Militant attack north of Baghdad kills 7 troops

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Photo - In this photo taken on Wednesday, June 4, 2014 Iraqi security forces inspect the site of a car bomb attack in Hillah, about 60 miles (95 kilometers) south of Baghdad. Iraq is experiencing its worst surge in violence since the sectarian bloodletting that nearly tore the country apart in 2006 and 2007. The U.N. says 8,868 people were killed in 2013. (AP Photo)
In this photo taken on Wednesday, June 4, 2014 Iraqi security forces inspect the site of a car bomb attack in Hillah, about 60 miles (95 kilometers) south of Baghdad. Iraq is experiencing its worst surge in violence since the sectarian bloodletting that nearly tore the country apart in 2006 and 2007. The U.N. says 8,868 people were killed in 2013. (AP Photo)
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BAGHDAD (AP) — Militants launched an attack on a Sunni-dominated city north of Baghdad on Thursday, killing seven members of the Iraqi security forces and setting off a day-long battle that eventually forced them to retreat from the city.

The assault on Samarra, 95 kilometers (60 miles) from Baghdad, started with dozens of gunmen driving into the city in the morning in SUVs, attacking security checkpoints and police stations and taking control of some areas of the city for hours, officials said.

Reinforcements were sent in and local authorities imposed a curfew as helicopter gunships bombed militant positions. By sunset, the gunmen were forced to withdraw from Samarra and smaller clashes were taking place on the city's outskirts, the police said.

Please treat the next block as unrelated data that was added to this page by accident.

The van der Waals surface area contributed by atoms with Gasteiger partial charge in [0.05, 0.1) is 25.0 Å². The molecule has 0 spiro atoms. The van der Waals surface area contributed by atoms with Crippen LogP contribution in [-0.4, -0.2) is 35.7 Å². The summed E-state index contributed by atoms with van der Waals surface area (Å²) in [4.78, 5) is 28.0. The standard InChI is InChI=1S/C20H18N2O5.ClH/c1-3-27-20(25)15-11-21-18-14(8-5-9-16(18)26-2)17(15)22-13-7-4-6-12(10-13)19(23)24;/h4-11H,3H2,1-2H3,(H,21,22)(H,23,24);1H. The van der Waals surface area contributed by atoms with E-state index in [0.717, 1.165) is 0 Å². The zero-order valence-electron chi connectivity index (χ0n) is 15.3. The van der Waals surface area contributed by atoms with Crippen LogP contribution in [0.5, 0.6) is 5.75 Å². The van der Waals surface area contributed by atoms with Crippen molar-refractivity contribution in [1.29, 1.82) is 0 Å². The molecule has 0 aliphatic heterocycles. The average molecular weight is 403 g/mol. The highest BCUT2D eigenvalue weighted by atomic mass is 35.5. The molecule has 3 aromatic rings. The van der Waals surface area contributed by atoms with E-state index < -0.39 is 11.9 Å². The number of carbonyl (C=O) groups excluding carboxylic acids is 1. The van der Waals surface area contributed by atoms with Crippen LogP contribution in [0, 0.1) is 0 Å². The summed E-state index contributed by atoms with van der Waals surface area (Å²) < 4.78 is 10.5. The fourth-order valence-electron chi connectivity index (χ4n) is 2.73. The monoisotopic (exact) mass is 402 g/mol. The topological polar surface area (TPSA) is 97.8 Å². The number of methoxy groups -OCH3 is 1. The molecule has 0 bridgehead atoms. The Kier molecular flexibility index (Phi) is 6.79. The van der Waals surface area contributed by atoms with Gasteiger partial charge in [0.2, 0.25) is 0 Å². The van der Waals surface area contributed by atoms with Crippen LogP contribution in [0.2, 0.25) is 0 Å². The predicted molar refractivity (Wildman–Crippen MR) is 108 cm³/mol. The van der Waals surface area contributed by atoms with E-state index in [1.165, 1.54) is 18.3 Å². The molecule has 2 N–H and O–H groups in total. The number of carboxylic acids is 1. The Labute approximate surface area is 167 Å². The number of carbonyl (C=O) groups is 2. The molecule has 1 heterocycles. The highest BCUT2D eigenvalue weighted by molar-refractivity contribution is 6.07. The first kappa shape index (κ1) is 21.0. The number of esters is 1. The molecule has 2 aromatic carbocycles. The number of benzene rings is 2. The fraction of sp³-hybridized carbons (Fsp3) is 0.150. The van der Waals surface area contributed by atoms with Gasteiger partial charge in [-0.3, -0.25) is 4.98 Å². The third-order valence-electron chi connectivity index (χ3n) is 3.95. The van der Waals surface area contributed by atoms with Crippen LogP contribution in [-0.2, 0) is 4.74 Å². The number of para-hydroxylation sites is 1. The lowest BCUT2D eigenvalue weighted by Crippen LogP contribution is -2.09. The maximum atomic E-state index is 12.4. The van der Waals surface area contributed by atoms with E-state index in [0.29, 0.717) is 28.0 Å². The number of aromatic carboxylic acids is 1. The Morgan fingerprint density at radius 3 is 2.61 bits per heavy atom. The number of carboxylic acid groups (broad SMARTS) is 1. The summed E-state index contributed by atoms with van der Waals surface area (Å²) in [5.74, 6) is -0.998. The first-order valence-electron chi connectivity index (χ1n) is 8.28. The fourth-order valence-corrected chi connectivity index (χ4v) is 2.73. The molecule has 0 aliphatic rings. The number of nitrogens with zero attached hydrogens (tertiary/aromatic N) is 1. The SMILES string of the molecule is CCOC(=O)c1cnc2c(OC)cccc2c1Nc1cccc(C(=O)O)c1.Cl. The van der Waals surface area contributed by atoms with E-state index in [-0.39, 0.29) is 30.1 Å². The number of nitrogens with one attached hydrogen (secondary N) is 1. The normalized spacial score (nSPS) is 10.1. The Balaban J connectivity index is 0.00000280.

Local hospital officials said that apart from the seven policemen and soldiers killed, several attackers also died.

No one immediately claimed responsibility for the attack.

Samarra was the scene of a major turning point in the Sunni-Shiite sectarian struggle in Iraq following the 2003 U.S.-led invasion. In 2006, the then al-Qaida-linked Sunni insurgents bombed the city's revered Shiite al-Askari shrine, triggering a wave of sectarian violence that brought Iraq to the brink of civil war.

Thursday's attack on Samarra comes against the backdrop of major clashes in Iraq's western Anbar province, where government forces and allied Sunni tribal militiamen have been trying since late December to dislodge militants from two key cities, the provincial capital of Ramadi and nearby Fallujah.

The militants, mainly from the al-Qaida splinter group known as the Islamic State in Iraq and the Levant, have seized parts of Ramadi and most of Fallujah.

In months-long fighting, the government has not made significant progress in its campaign to defeat the militants in Anbar.

The militants — empowered by fellow Sunni fighters' gains in the civil war in neighboring Syria and exploiting the Iraqi Sunnis' anger over perceived discrimination at the hands of the Shiite-led government — have escalated attacks in Iraq since last year, with violence surging to levels not seen since 2006 and 2007.

In other violence Thursday, a bomb blast near a bakery in a town just south of Baghdad killed two people and wounded 10, police and hospital officials said. In eastern Baghdad, a bomb exploded near a bus stop, killing one person and wounding eight.

Hospital officials confirmed the casualty figures. All officials spoke on condition of anonymity because they were not authorized to talk to media.

According to U.N. figures, 8,868 people were killed in Iraq in 2013. The U.N. mission said that May was the deadliest month so far this year, with 799 Iraqis killed in violence, including 603 civilians.

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Associated Press writer Sinan Salaheddin contributed to this report.

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